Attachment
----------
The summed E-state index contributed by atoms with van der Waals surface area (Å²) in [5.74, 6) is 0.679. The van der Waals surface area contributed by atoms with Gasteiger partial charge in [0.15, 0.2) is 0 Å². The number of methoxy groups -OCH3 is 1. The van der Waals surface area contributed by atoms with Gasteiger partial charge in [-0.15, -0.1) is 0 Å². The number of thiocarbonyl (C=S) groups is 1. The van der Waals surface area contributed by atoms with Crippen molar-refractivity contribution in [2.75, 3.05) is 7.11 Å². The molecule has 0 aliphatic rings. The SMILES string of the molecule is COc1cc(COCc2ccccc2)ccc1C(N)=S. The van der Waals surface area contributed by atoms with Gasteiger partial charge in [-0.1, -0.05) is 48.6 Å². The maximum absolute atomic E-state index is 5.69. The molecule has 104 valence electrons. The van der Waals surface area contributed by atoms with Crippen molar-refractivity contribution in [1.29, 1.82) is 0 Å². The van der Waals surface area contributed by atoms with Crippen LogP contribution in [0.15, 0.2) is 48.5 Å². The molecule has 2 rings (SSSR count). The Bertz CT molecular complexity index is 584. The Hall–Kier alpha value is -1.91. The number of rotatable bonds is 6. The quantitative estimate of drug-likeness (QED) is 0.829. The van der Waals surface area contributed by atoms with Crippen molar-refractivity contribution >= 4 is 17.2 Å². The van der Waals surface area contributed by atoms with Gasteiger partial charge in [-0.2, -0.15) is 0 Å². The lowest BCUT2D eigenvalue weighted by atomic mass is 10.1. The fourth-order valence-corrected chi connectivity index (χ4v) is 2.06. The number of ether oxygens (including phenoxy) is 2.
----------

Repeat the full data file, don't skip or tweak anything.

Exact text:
The summed E-state index contributed by atoms with van der Waals surface area (Å²) in [5.74, 6) is 0.679. The van der Waals surface area contributed by atoms with Gasteiger partial charge in [0.15, 0.2) is 0 Å². The number of methoxy groups -OCH3 is 1. The van der Waals surface area contributed by atoms with Gasteiger partial charge in [-0.15, -0.1) is 0 Å². The number of thiocarbonyl (C=S) groups is 1. The van der Waals surface area contributed by atoms with Crippen molar-refractivity contribution in [2.75, 3.05) is 7.11 Å². The molecule has 0 aliphatic rings. The SMILES string of the molecule is COc1cc(COCc2ccccc2)ccc1C(N)=S. The van der Waals surface area contributed by atoms with Gasteiger partial charge in [-0.1, -0.05) is 48.6 Å². The maximum absolute atomic E-state index is 5.69. The molecule has 104 valence electrons. The van der Waals surface area contributed by atoms with Crippen molar-refractivity contribution in [1.29, 1.82) is 0 Å². The van der Waals surface area contributed by atoms with Crippen LogP contribution in [0.15, 0.2) is 48.5 Å². The molecule has 2 rings (SSSR count). The Bertz CT molecular complexity index is 584. The Hall–Kier alpha value is -1.91. The number of rotatable bonds is 6. The quantitative estimate of drug-likeness (QED) is 0.829. The van der Waals surface area contributed by atoms with Crippen molar-refractivity contribution >= 4 is 17.2 Å². The van der Waals surface area contributed by atoms with Gasteiger partial charge in [-0.2, -0.15) is 0 Å². The lowest BCUT2D eigenvalue weighted by atomic mass is 10.1. The fourth-order valence-corrected chi connectivity index (χ4v) is 2.06. The number of ether oxygens (including phenoxy) is 2.